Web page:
Reflecting on Mark Driscoll: Failure is a Lesson - It’s not the Future

Like many of my ministry colleagues, I have been listening to the “Rise and Fall of Mars Hill” podcast. It’s not just because of the Sydney lockdown, working from home and looking for something to fill my time. It’s an enthralling tale recounted brilliantly by Mike Cosper from the US Christianity Today magazine.

For those who have not heard of the podcast, it tells the story of the ministry of Mark Driscoll who planted the Mars Hill Church in Seattle in 1996. This church grew quickly to have multiple congregations and an attendance of 14,000. Driscoll and the church had a much wider influence as he also headed up the Acts 29 Global church planting movement and was a highly sought-after speaker across the globe.

This looked like a ministry that would continue to grow but in 2014, Driscoll stepped down in the midst of a review of his management style with significant accusations of abusive leadership. After Driscoll left, the Mars Hill Church closed its doors, almost overnight. Driscoll has since gone on to plant Trinity Church in Scottsdale, Arizona and similar stories of inappropriate leadership are emerging from his new church. It seems this may not end well.

The podcast is not just entertainment or as some leaders have described it, ‘failure porn’ but it’s trying to undercover very significant lessons that the evangelical church across the world must learn.

The series of 12 episodes unpacks what occurred, notes the challenges of Driscoll’s personality and seeks to give lessons for every church leader. There are clearly things to be learnt by the global church in this period of time.

In my 30+ years in Christian ministry, I don’t think I call recall a more depressing set of stories of failure than have emerged in the past 5-10 years.

The Mark Driscoll story is just one of many. The indiscretions of Bill Hybels and the appalling abuse of women and the misuse of funds by Ravi Zacharias. Add to that the poor ministry ethics of James McDonald (ex-Harvest Bible Chapel, Rowing Meadows Illinois) and the abusive leadership of Steve Timmis from The Crowded House Church and Acts 29. There has been the misuse of ministry funds by both Dr Paul Yogi Cho (Seoul, South Korea) and Kong Hee (Singapore) which has resulted in both these church leaders doing time in jail. The list is painfully long. The issues encompass sexual failure, abusive leadership and the misuse of money.

It is clear that changes are needed within the church. But there is also a danger in the constant review of these cases. The danger is that the church and the next generation of leadership become ‘voyeurs of failure’ rather than focused on mission.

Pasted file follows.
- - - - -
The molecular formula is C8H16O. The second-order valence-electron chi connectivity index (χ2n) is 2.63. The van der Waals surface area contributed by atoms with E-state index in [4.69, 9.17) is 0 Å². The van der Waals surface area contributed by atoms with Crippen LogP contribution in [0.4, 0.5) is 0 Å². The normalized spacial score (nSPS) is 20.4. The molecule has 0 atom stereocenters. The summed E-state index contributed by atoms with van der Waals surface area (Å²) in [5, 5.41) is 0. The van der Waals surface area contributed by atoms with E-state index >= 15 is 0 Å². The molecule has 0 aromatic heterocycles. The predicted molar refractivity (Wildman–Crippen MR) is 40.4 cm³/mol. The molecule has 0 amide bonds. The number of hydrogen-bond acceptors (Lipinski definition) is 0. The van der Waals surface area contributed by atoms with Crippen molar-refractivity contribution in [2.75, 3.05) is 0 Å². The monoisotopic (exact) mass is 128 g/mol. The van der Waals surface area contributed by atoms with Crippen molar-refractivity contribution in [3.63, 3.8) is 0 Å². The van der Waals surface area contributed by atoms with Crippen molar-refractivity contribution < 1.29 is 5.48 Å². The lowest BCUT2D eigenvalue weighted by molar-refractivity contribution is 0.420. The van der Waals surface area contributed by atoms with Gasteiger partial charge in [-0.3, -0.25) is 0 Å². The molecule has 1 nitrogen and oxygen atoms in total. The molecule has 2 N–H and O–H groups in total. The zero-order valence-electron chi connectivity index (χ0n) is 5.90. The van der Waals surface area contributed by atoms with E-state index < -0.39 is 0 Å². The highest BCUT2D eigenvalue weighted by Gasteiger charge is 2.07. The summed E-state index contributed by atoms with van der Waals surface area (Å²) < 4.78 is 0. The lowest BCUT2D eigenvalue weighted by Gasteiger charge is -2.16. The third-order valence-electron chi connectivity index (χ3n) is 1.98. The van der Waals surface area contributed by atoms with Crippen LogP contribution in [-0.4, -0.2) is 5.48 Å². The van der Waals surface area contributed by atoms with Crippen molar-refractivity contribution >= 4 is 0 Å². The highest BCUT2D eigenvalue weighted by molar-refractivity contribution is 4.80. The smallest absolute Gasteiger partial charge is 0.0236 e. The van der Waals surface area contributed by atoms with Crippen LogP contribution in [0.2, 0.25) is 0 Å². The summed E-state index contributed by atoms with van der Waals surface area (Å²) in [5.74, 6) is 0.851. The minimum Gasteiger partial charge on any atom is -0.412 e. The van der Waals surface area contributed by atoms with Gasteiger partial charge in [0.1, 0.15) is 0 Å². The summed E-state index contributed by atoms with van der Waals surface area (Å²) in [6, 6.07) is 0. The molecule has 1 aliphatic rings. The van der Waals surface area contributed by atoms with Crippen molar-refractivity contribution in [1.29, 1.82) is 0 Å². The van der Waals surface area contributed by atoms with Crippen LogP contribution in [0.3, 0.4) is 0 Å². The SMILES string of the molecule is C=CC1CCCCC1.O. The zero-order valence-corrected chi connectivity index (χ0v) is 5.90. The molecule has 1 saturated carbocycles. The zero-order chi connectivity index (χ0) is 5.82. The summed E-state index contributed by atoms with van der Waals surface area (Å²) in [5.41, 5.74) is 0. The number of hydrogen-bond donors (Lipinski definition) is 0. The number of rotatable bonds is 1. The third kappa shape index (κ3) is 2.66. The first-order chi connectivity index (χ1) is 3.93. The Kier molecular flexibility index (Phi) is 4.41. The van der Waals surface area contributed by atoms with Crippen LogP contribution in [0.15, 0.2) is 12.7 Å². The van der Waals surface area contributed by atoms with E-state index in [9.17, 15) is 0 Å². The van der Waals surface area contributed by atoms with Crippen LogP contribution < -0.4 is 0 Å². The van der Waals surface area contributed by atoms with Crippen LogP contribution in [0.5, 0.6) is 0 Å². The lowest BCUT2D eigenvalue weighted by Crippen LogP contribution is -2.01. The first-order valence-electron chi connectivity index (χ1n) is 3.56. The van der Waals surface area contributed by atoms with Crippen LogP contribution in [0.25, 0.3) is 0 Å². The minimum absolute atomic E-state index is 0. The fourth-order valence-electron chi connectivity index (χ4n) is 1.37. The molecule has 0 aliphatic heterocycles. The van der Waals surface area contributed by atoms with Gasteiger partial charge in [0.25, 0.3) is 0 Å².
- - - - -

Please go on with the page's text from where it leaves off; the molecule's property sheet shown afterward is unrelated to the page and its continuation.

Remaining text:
Christ promised He would build His church. That is as true today as it was when Jesus first uttered those words.

The church has always had to deal with the failure of leadership and lack of integrity or Godly values. Surely this was at the heart of Martin Luther’s 95 Theses nailed to the door of the Castle Church at Wittenberg in 1517. It was not just a failure of theology but a failure of ethical standards. While it is helpful to look at the underlying values that have allowed leaders like Driscoll to continue in ministry when they were clearly behaving badly, the danger is that we will create a culture of introspection as we sift through stories of failure and end up retreating from what God has called us to, which is mission to a world in need of the Gospel.

With a Global pandemic raging through countries around the world, with people feeling alone in lockdowns, many desperate in crippling economic times and fearing for their future, surely there has not been a better time to talk about the life-giving message of Jesus. Right now, our grave danger is seeing a generation of church leaders so absorbed by leadership failure that they neglect to focus on the opportunity of mission.

Many fear for the future of the church but let’s remember the wonderful and insightful quote from GK Chesterton to give us hope. Chesterton reviewed several periods of church history when it looked like the church would fail and people feared the church would not survive. But the truth is the church not only survived but went on to flourish.

Chesterton, in reflecting on these events wrote…. “At least five times … the Faith has to all appearance gone to the dogs. In each of these five cases, it was the dog that died.”

Learning from the leadership failures of the past decade, including Mark Driscoll, is important, but let’s not get stuck there. Christ promised He would build His church. That is as true today as it was when Jesus first uttered those words. Let’s be sure that we co-operate in building the church, being on mission, with a focus on the Gospel rather than spend our time wallowing in the demise of others and failing to live out the Great Commission before us today.

Karl Faase

CEO, Olive Tree Media